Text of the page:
The argument for economic growth is that we need the wealth generated by it to fund the services we all rely upon, services such as hospitals, GPs, ambulances, schools, and prisons. Even if the economic pie is not cut up fairly, so the argument goes, if it gets bigger so will the size of the slices. Well, the UK’s economy grew by 2% during 2016, and by 2.2% during 2015, yet most of our services are facing a funding crisis. So, who ate all pie?
Health services in most, is not all, parts of the country are currently undergoing a Clinical Services Review. These reviews are being dressed in language that implies that services will be improved. The truth, however, is that services are not receiving the necessary funding from central government and need ‘re-organising’ such that what those services that can be afforded are organised in the most efficient way as possible. But let’s be honest, a cut is still a cut. Calling it a ‘difficult decision’ or an ‘efficiency saving’ doesn’t change anything. And the only possible way that the proposal of Dorset Clinical Commissioning Group to “improve health and care services in Dorset” could be true is if the ‘improvement’ is judged against what the current services will end up looking like if funding continues to fall short.
Last week, the BBC News website reported that the National Audit Office had found that ambulances were finding it “increasingly difficult to cope”; that just one out of the thirteen services were meeting their key target of arriving at life threatening incidents within eight minutes. The main reason cited for this serious decline in service was ambulances being delayed outside over-stretched hospital A&E departments. Surely one of the wealthiest countries in the world, one with a growing economy, can do better than that!
Also last week, one of the national newspapers ran a story about the impending closure or merger of a number of Job Centres. In my opinion the level of service being offered by the Department for Work and Pensions through their Job Centres is already appallingly low, and should be an embarrassment to any civilised society. I have heard people criticise the film I, Daniel Blake as being over the top in its portrayal of the inhuman treatment of its service users. My experience of working with these service users at a local job club only reinforces the impression given by the film. To give just one example: new users have to register on their online Universal Jobmatch. Many of the people we help, for one reason or another, really struggle to use IT and the Internet, but are offered no help by the Job Centre to register and use their own system. And when they make mistakes or lose their user IDs or passwords they are given little or no help to resolve the situation. The frustration felt by the service users is palpable, and the lack of regard by the DWP bordering on the inhuman.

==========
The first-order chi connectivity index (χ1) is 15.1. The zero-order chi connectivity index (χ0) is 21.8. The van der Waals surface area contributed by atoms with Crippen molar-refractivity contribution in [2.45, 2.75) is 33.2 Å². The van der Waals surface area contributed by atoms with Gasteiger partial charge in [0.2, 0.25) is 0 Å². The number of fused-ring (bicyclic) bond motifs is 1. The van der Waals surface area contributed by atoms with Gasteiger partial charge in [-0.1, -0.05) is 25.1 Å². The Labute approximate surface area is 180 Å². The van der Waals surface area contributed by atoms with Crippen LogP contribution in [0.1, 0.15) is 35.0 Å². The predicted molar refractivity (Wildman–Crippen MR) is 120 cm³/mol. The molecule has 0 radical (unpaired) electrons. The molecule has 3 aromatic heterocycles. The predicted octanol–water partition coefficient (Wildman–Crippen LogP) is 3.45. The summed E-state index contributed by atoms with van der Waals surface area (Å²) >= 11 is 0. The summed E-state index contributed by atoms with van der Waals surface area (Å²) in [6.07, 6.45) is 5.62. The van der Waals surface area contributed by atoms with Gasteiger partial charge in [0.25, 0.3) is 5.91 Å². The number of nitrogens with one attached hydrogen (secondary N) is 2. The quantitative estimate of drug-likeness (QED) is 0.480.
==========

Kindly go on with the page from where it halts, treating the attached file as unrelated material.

And its not just services that that are directly funded by central government that are buckling under the strain. The former Conservative minister, Ken Clarke, has recently been on the Today programme talking about the crisis in the prison services. Here, the chronic staff shortages and over crowding are, at least in part, due to the part privatisation of the Prison Service – the overriding need for those companies running prisons to make a profit for their shareholders. It has been the policies of both recent Conservative and Labour governments to privatise key sections of our public services in the belief that competition and market forces will provide the solutions to all their problems. This is plainly false. Whilst I would be the last person to say that public services should not be run in an economically robust way, the priority should be the provision of services. You provide the necessary service in as economically efficient manner as possible, not provide the service the necessary profit will allow!
Our economic system is plainly not working for most people. Those at the top of the food chain hardly suffered at all during the 2008 economic crisis. In fact, most continue to get richer no matter what happens. This is plainly not the case for most people in the country. People who live in the ‘post-industrial areas’, areas that have seen their traditional industries and sources of employment die out with little or nothing to replace them, are getting relatively poorer and poorer. Many people in the rural South West are struggling to find employment at anything above the minimum wage yet have to find relatively huge amounts to rent over priced accommodation. Perhaps what’s needed is not for the pie to continuously get bigger, but for it to be cut up more fairly. After all, not only is it unfair that the fat cats have more than they deserve, being that fat is just plain unhealthy. Eating less would be good for the cats and good for the county.